Importantly, even across the period of the 1950s through the 1980s, when this perspective of the brain as being “hard-wired” in early childhood began to dominate medical and social perspectives, investigators on the periphery of the medical neuroscience mainstream were actively demonstrating that the adult brain was very plastic. That counterargument initially came from physiological psychologists who were sharply focused on documenting the changes accounting for Pavlovian (“classical”) behavioral conditioning. They repeatedly showed that pairing a stimulus with a following reward or punishment à la Pavlov and his contemporaries resulted in magnified representations of (1) that stimulus, (2) that reward or punishment, and (3) the “conditioned” responses that manifested the expectation of reward or punishment, demonstrating the establishment of neurological association.15,16,17,18 Importantly, investigators showed that these broadly expressed neurological changes could be “reversed” by deconditioning an animal (“extinguishing” the association between the stimulus and the reward/punishment), achieved by repeatedly delivering formerly “conditioned” stimuli without associated rewards or punishments. Plasticity in adult brains, by its nature and at least in this elementary model, appeared to be strongly in play, and by its nature, reversible.

Beginning in the 1980s, we and others began to conduct studies that helped bring these findings into the medical neuroscience mainstream. Specifically, we showed that the brain undergoes large-scale remodeling following the manipulation of inputs associated with peripheral injury and loss,19,20,21,22,23 studies that were rapidly extended to the human model. We documented large-scale changes achieved via operant conditioning (the predominant behavioral basis of human skill acquisition) that almost certainly account for our improvements and refinements of ability, and for the acquisition of any new skill.24,25,26,27,28,29 We showed that the fundamental processing unit of the mammalian cerebral cortex (the cortical minicolumn) was “plastic,” subject to large-scale positive or negative revision via specific forms of training, at any age.25,29,30 We and others showed that plasticity followed (to the level of first approximation) a “Hebbian rule” (coincident input–dependent synaptic strengthening), which defined how changes related to task structures and demands, and with an understanding of the time and space constants involved, revealed to us how we could drive specific bidirectional changes in behavior or in brain machinery operations, at will.22,23,31,32,33,34 We repeatedly showed that both temporal and spatial (or sound-frequency) aspects of stimulus-response selectivity and the refined neurological representations of simple and complex incoming information were plastic.31,32,35,36 Large-scale remodeling of brain systems was easily achieved in adult primates, by engaging them in simple, progressive natural behaviors. We showed that it was possible to “grow” sequenced behaviors and the expectation or predictions that supported complex “mental” and physical actions, via appropriate forms of rule-based training.37,38,39 We showed that we could drive large-scale plasticity that accounted for evident recovery of function in primate models of brain injury and stroke.40,41 And we showed that every tested aspect of change appeared to be “reversible.”42,43,44,45,46,47 By progressive training, changes could be easily driven in a positive (improving) or negative (degrading) direction—paralleled by corresponding behavioral improvements or losses.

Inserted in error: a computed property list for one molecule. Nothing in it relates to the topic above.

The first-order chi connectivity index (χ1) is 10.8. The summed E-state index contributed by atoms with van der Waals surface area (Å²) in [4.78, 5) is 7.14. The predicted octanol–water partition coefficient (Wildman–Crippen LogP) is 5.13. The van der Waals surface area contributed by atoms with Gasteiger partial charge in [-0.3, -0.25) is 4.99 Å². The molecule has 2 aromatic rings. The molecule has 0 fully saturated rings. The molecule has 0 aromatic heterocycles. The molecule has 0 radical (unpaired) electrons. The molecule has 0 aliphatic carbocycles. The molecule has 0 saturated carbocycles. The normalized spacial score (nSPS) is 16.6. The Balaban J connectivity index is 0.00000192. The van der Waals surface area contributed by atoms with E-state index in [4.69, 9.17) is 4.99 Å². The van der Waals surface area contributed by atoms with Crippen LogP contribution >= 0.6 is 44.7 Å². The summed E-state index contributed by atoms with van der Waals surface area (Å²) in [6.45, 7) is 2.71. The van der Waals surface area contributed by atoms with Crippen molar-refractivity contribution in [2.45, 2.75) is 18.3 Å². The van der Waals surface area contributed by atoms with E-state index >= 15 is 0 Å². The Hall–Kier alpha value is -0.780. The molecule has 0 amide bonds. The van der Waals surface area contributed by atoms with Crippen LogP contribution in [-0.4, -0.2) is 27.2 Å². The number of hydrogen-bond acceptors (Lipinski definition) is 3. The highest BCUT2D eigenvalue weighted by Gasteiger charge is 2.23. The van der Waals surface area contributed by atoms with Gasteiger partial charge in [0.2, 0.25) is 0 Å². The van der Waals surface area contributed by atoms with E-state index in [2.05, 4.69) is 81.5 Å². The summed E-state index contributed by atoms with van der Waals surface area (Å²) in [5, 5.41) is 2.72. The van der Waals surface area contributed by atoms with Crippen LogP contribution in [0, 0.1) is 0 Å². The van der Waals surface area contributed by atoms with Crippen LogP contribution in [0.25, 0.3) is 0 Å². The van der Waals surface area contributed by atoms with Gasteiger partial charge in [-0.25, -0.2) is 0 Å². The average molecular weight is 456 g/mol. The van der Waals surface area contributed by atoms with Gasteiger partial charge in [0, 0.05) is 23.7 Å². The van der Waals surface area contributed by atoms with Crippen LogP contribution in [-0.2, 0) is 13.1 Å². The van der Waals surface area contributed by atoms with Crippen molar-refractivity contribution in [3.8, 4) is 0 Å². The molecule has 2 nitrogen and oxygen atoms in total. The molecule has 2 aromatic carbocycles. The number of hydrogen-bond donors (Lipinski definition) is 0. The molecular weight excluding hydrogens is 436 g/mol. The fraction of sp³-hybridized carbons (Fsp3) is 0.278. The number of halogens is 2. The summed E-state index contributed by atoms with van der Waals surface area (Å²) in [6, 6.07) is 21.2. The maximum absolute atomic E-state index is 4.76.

Thus, for example, training an adult monkey on one form of a behavioral task led to the predicted elaboration, refinement, and expansion of the cortical machinery supporting (for example) more facile hand use in stimulus identification or manually dexterous digital manipulation.48,49 Training an adult monkey in a second form of the same task slowly diselaborated, degraded, and reduced the hand representation, dramatically shrinking the cortical territory dedicated to hand “representation” in the cerebral cortex, and ultimately catastrophically destroying the functional control of the hand.29,50-52

The demonstration that a medical condition like a focal hand dystonia could be induced by training—or more generally, that the cortical machinery that supports refined behaviors are, by their nature, easily driven in either a positive or negative direction—bore the very important implications that neurological and psychiatric disease progressions are (1) actually substantially manifesting natural, negative-plasticity progressions, and (2) are potentially subject to plastic reversal.3,4,7,48

On a Path to Developing Computerized Training Strategies to Drive Positive Changes in Neurological Ability